4. Take Advantage Of Your Employee Benefits
While every employer has different rules that apply to the benefits they offer their employees, many benefits expire or reset at the end of the year. You work hard for these perks, so be sure to use them!
Medical And Dental Benefits
At the beginning of 2020, did you have good intentions of taking care of some dental work, blood tests, or other medical procedures lingering on your to-do list? Now’s the time to take advantage of all your healthcare needs before your deductible resets. Dental plans in particular often have a maximum coverage amount. If you haven’t used the full amount and anticipate any treatments, make it a priority to set an appointment before December 31st.
Flexible Spending Account
Like your health insurance benefits, you’ll want to use up as much of your FSA (flexible spending account) dollars as possible by the end of the year. Rules only allow you to carry over $500 to the next plan year. Check the restrictions to see what you can use the money for, and take care of any needs your plan allows.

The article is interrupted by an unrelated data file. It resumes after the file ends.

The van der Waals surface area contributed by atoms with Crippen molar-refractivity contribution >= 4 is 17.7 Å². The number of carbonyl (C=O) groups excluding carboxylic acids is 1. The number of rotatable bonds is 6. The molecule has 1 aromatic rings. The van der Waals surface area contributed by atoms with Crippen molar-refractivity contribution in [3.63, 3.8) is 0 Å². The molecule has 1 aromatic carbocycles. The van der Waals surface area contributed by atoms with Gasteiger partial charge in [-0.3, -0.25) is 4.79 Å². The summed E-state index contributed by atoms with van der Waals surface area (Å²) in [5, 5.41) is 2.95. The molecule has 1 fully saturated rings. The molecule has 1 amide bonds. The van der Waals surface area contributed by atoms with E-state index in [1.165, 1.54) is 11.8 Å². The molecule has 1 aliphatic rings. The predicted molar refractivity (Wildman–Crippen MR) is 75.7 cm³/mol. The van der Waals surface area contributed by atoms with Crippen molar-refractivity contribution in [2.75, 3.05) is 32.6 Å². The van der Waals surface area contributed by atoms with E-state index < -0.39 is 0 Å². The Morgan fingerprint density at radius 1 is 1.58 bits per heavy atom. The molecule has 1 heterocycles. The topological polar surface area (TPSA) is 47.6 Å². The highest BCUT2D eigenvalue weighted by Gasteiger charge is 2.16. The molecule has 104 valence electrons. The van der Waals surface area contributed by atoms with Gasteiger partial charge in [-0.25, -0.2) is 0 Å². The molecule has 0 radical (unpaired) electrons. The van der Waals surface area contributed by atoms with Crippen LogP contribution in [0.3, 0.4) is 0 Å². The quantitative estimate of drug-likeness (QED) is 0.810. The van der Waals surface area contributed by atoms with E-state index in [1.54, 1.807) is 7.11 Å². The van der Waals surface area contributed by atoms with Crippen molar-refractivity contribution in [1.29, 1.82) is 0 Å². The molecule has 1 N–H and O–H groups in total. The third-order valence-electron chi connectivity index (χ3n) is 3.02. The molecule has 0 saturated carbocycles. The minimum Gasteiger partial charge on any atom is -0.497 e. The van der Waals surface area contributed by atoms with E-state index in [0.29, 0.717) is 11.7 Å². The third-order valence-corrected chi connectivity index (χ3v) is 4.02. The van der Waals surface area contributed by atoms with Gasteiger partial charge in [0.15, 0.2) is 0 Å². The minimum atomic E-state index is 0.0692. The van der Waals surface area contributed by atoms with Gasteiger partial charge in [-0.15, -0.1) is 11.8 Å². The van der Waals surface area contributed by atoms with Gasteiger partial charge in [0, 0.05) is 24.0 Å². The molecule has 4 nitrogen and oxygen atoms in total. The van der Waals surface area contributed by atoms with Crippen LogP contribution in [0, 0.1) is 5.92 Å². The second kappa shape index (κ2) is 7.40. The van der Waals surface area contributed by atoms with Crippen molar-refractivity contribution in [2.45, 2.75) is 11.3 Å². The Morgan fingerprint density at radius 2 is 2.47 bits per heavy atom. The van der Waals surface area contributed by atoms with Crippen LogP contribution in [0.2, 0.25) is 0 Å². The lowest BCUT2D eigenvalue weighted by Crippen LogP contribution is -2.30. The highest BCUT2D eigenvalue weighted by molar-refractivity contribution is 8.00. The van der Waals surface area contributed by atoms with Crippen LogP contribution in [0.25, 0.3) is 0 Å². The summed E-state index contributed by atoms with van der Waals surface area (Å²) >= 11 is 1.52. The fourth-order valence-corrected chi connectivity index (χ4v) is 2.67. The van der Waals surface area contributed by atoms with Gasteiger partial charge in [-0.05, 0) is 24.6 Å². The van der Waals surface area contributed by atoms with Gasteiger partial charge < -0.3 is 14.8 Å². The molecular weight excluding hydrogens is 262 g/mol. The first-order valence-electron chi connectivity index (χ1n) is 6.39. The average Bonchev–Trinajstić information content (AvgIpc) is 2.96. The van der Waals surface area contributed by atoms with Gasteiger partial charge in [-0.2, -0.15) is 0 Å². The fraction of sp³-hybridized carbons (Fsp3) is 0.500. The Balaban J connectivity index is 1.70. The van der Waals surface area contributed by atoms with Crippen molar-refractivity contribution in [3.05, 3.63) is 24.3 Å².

Sick And Vacation Time
Depending on your company, your sick or vacation time might expire at the end of the year. Check with your HR department to learn about any expiration dates. If it does expire, fit in a last-minute staycation or take some time off to work on projects you’ve been putting off. If you need to make any trips to the doctor, schedule those appointments now to make use of paid-time-off benefits before you lose them.
5. Revisit Your Plans And Policies